Berman writes as if he’s so burdened with knowledge–according to the press materials accompanying the book, he “has a cult following that has nicknamed him ‘Mr. New York'”–that he doesn’t know where to begin. So, all too often, he doesn’t. And when he does return to the topic ostensibly at hand, it’s sometimes a reach. I don’t remember that the mythical city in F.W. Murnau’s Sunrise resembled New York at all, let alone Times Square. Similarly, just how is that famous Oscar Levant wisecrack–that he knew Doris Day before she was a virgin–“one of the all-time classic Times Square jokes?” Berman suggests it’s because Levant said it to Jack Paar; but according to Levant’s biographer, Sam Kashner, Levant’s bons mots on Paar’s program were usually recycled from years earlier; this one, Kashner speculates, probably originated 3,000 miles away, at Chasen’s or some other Hollywood hangout. There’s no evidence that Levant made the comment to Paar, by the way, and even if he did, Paar filmed his show at Rockefeller Center. Is that now part of Times Square, too?

Berman has several annoying tics. He uses certain words–bildung, canonical, dyad–too often. He can’t stop attacking the same easy targets, often in nearly identical language: the Interstate Highway System (for killing American cities); Jerome Robbins and Abe Burrows (for ratting to the House Un-American Activities Committee); Gerald Ford (for telling New York to drop dead); Rudy Giuliani (for being Rudy Giuliani). He makes flip comments of dubious validity–e.g., that there are probably fewer virgins walking around Times Square today than ever before. He’s a serial showoff–somehow, you just know Walter Benjamin will eventually make an appearance here, and he doesn’t disappoint–and he drops names, sometimes quite literally. Maybe George Bernard Shaw’s friends called him “Bernard” but must Berman, too–repeatedly? (He also can’t resist extraneous parenthetical information–for instance, that Isaiah Berlin was his supervisor at Oxford.)

And for all of his obvious energy, he can be lazy. How hard could it have been to check whether Artie Shaw did indeed play in Times Square on V-J Day, as he surmises, or whether it was Frank Sinatra or Gene Kelly who asks, “Where’s the fire?” as the cops chase them through Times Square in On the Town? And Google could have revealed whether Starbucks is named after the character in Moby-Dick. When, in his recently published memoir, Bob Dylan moves Jack Dempsey’s famous theater district restaurant nine blocks north of where it actually was, Berman fumes: “Is there nobody old at Simon and Schuster who remembers, or nobody young who has read, all about the years when Jack Dempsey was king of Times Square?” But he misspells Starbucks and refers to its head honcho, Howard Schulz, as “David”; what should we infer about Berman–or Random House–from that?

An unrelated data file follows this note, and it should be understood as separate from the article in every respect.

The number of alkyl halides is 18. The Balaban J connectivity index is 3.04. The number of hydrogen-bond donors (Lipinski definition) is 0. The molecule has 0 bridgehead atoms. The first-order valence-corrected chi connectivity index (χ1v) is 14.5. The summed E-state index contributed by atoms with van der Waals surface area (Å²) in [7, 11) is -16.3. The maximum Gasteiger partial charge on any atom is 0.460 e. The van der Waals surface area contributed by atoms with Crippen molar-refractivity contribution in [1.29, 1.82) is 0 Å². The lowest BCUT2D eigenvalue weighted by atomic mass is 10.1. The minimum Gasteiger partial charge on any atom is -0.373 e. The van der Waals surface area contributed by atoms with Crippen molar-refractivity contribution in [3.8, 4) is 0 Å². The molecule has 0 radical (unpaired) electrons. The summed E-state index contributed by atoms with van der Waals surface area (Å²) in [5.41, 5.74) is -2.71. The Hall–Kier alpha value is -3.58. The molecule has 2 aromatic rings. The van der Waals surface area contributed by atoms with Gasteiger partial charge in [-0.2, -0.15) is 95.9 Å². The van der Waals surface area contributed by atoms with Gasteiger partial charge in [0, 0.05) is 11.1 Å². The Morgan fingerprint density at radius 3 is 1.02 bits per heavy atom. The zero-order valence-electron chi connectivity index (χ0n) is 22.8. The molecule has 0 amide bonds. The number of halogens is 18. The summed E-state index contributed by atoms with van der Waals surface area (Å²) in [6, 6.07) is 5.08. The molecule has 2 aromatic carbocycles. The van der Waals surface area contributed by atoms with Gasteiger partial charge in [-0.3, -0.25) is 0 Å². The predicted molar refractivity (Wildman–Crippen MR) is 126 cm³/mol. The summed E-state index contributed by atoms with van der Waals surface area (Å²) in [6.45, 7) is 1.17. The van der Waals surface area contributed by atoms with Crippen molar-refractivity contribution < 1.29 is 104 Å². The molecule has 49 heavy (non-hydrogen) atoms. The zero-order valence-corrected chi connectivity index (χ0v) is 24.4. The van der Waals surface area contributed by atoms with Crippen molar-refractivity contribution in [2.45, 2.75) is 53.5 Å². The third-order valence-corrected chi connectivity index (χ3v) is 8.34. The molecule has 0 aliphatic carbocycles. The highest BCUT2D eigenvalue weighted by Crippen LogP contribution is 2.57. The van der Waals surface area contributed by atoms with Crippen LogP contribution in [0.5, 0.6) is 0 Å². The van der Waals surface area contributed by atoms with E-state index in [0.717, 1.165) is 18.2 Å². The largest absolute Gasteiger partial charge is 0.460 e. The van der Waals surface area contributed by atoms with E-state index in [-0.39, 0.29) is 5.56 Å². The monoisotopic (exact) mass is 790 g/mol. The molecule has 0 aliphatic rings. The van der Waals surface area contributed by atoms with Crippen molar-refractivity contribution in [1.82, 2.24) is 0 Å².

Near the end of his book, Berman walks the streets of the twenty-first-century version of Times Square. It’s what he should have been doing, metaphorically at least, all along, and it is bracing, provocative and surprising: He actually likes what he sees. Its big new buildings aren’t as bad as he feared; and while the signs are dull–Clear Channel Communications, which owns many of them, is in thrall to the Christian right, he says–the crowds are vital and diverse. “I find today’s Square’s exploding lights and multicultural crowds as hot and sexy as any I’ve ever known, if people would only stretch themselves to look and feel,” he writes. But here, too, he disappoints. Does Times Square remain an integral part of contemporary New York, or is it merely a pit stop for teenagers and tourists? How many New Yorkers hang out there now, as Murray and Betty Berman did so many decades ago, strolling, gazing, dining, dreaming? Is Berman’s young son amassing memories of the sort that still animate his father? These seem like important questions, but Berman doesn’t even ask them, let alone provide any answers.

Marshall Berman is amusing and erudite and public-spirited and passionate. His intellectual range, from Montesquieu to the Beastie Boys, is astonishing. His interests and enthusiasms belie and defy his age. He loves New York, bleeds over its wounds, loathes the yahoos and philistines who run it down. But he’s way too much in love with the sound of his own voice. It’s a strange thing to say about so cocksure a guide, but by failing to exert a bit of discipline and stick to his subject, he shortchanges himself. Worse, he shortchanges Times Square.